Two bills that will bring important social reforms
to Georgia cleared the General Assembly this spring, and both had
Emory fingerprints all over them.
One of those bills, SB 102 —better known as the Indigent Defense
Act of 2003—received quite a bit of press attention as a landmark
overhaul of the state’s indigent defense system. Following
closely the recommendations of a Georgia Supreme Court commission,
the bill will establish public defender offices in the state’s
49 judicial circuits, thus providing state funding for legal defense
of those unable to pay for their own lawyers (previously counties
were responsible for funding indigent defense).
The bill was sponsored by Sen. Chuck Clay (R–Marietta), who
sat on the Supreme Court commission along with several Emory alumni
and interim Provost Woody Hunter, who called the bill’s passage
“I have a great sense of satisfaction for having had the opportunity
to participate in a process that resulted in the creation of a system
that will make manifest the promise of justice and fairness in the
Constitution,” Hunter said, adding that the final version
of the bill differed little from what the commission recommended.
Rep. Mary Margaret Oliver, who represents Decatur in the Georgia
House, called the indigent defense bill “probably the most
important thing we did in Georgia in 2003.” Oliver sits on
the house judiciary committee that reviewed the bill and said she
was surprised that it received such broad, bipartisan support (the
bill passed unanimously in the Senate, and only 14 members voted
against the House version).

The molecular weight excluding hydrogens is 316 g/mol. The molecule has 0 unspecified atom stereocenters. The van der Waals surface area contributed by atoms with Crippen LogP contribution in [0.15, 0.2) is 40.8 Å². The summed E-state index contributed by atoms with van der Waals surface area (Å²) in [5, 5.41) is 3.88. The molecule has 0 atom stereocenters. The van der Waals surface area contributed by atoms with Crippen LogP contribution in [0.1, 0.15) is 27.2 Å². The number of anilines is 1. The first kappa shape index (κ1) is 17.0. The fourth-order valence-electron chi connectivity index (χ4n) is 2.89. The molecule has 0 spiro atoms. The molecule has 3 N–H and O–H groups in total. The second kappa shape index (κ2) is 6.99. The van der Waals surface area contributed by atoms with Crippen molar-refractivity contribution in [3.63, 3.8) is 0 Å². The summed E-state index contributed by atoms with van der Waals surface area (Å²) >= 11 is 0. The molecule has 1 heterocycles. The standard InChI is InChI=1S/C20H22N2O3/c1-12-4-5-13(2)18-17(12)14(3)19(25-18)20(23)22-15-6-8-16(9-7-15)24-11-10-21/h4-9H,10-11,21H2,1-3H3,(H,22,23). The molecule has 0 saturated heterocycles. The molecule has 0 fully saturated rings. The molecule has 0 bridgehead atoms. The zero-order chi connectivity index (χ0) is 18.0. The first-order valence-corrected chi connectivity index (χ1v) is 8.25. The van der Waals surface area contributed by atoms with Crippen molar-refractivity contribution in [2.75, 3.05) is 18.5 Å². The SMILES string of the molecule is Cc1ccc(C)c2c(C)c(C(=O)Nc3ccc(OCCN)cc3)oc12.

“It’s very gratifying to see such significant progress
on a such a wide-ranging issue,” Oliver said.
But the Decatur assemblywoman was much more intimately involved
with the creation and passage of SB 236, which makes important changes
to the state’s foster care system and “expands the child
protection team,” Oliver said.
In fact, she shares the credit with her colleagues at Emory’s
Barton Child Law and Policy Clinic, through which Oliver serves
as a visiting professor in the law school. The Barton Clinic was
one of many advocacy groups consulted by lawmakers and Gov. Sonny
Perdue in the crafting of SB 236.
“It all has to do with how children are moved through the
foster care system,” said Melissa Dorris, postgraduate fellow
at the Barton Clinic. “Juvenile courts are moving away from
strict rules of confidentiality to a more open process, where more
people can be involved in the child protection team.”
Basically the bill accomplishes three main goals:
• It specifically mandates that foster parents be informed
and given the opportunity to participate in court proceedings involving
their juvenile charges.
• It expands the definitions of permanent placement homes,
allowing the system to take a broader view of where such placements
may be made.
• It establishes a time frame (90 days) in which the state
should endeavor to locate a relative placement. After that time,
the state can consider other permanent placement options.
None of these directives is new to SB 236, but what the bill does
is legislate the consistent application of each measure across the
state. For example, Oliver said sometimes the Division of Family
and Children Services could take more than a year trying to locate
adoptive parents within a child’s birth family instead of
considering other alternatives.
Many of the bill’s provisions were contained in a House bill
Oliver sponsored that became bogged down in a political soup. But
SB 236 had the powerful backing of the governor’s office,
and Oliver saw the opportunity to hitch her goals for improving
foster care to a bill with a much better chance of passing.
“All the credit goes to Gov. Perdue for being committed to
this issue and willing to seek out and listen to the opinions and
expertise of those groups most intimately involved with the foster
care system,” Oliver said. “He demonstrated a consistent
focus on this that is very much to be commended.”
At the Barton Clinic, much of the credit goes to the team of law
students who tracked
SB 236 through last semester. As they do every spring, the clinic’s
student staff tracked literally dozens of bills through the legislature,
learning each step of the way how the wheels of government and advocacy
“It’s the model of how we work,” said Andy Barclay,
founder and chair of the Barton Clinic’s board, who volunteers
full time as a technical consultant for the clinic.